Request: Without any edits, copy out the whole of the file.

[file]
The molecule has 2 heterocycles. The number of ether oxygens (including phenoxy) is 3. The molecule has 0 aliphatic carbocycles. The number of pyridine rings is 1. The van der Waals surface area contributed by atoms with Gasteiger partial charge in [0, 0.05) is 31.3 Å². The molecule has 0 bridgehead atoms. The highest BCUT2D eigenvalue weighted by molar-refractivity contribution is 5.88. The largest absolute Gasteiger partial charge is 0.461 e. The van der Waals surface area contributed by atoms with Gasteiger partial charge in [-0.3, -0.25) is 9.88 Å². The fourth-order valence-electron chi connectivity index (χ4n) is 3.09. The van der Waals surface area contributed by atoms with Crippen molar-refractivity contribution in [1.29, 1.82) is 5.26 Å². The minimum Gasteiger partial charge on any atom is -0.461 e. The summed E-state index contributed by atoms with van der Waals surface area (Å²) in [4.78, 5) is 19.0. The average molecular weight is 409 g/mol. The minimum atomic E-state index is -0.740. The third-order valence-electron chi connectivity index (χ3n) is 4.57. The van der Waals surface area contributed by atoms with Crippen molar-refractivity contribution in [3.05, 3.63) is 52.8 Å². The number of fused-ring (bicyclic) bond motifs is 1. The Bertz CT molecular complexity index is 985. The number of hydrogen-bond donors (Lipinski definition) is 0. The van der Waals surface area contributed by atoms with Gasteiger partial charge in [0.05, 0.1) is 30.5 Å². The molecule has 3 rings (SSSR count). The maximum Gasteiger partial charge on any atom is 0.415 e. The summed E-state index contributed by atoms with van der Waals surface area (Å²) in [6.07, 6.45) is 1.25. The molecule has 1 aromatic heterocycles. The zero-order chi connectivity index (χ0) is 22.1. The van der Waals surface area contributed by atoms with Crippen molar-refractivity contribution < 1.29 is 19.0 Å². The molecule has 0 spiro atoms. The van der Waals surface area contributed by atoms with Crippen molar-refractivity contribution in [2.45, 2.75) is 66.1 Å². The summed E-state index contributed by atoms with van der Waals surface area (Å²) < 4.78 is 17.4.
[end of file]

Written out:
The molecule has 2 heterocycles. The number of ether oxygens (including phenoxy) is 3. The molecule has 0 aliphatic carbocycles. The number of pyridine rings is 1. The van der Waals surface area contributed by atoms with Gasteiger partial charge in [0, 0.05) is 31.3 Å². The molecule has 0 bridgehead atoms. The highest BCUT2D eigenvalue weighted by molar-refractivity contribution is 5.88. The largest absolute Gasteiger partial charge is 0.461 e. The van der Waals surface area contributed by atoms with Gasteiger partial charge in [-0.3, -0.25) is 9.88 Å². The fourth-order valence-electron chi connectivity index (χ4n) is 3.09. The van der Waals surface area contributed by atoms with Crippen molar-refractivity contribution in [1.29, 1.82) is 5.26 Å². The minimum Gasteiger partial charge on any atom is -0.461 e. The summed E-state index contributed by atoms with van der Waals surface area (Å²) in [4.78, 5) is 19.0. The average molecular weight is 409 g/mol. The minimum atomic E-state index is -0.740. The third-order valence-electron chi connectivity index (χ3n) is 4.57. The van der Waals surface area contributed by atoms with Crippen molar-refractivity contribution in [3.05, 3.63) is 52.8 Å². The number of fused-ring (bicyclic) bond motifs is 1. The Bertz CT molecular complexity index is 985. The number of hydrogen-bond donors (Lipinski definition) is 0. The van der Waals surface area contributed by atoms with Gasteiger partial charge in [0.05, 0.1) is 30.5 Å². The molecule has 3 rings (SSSR count). The maximum Gasteiger partial charge on any atom is 0.415 e. The summed E-state index contributed by atoms with van der Waals surface area (Å²) in [6.07, 6.45) is 1.25. The molecule has 1 aromatic heterocycles. The zero-order chi connectivity index (χ0) is 22.1. The van der Waals surface area contributed by atoms with Crippen molar-refractivity contribution < 1.29 is 19.0 Å². The molecule has 0 spiro atoms. The van der Waals surface area contributed by atoms with Crippen molar-refractivity contribution in [2.45, 2.75) is 66.1 Å². The summed E-state index contributed by atoms with van der Waals surface area (Å²) < 4.78 is 17.4.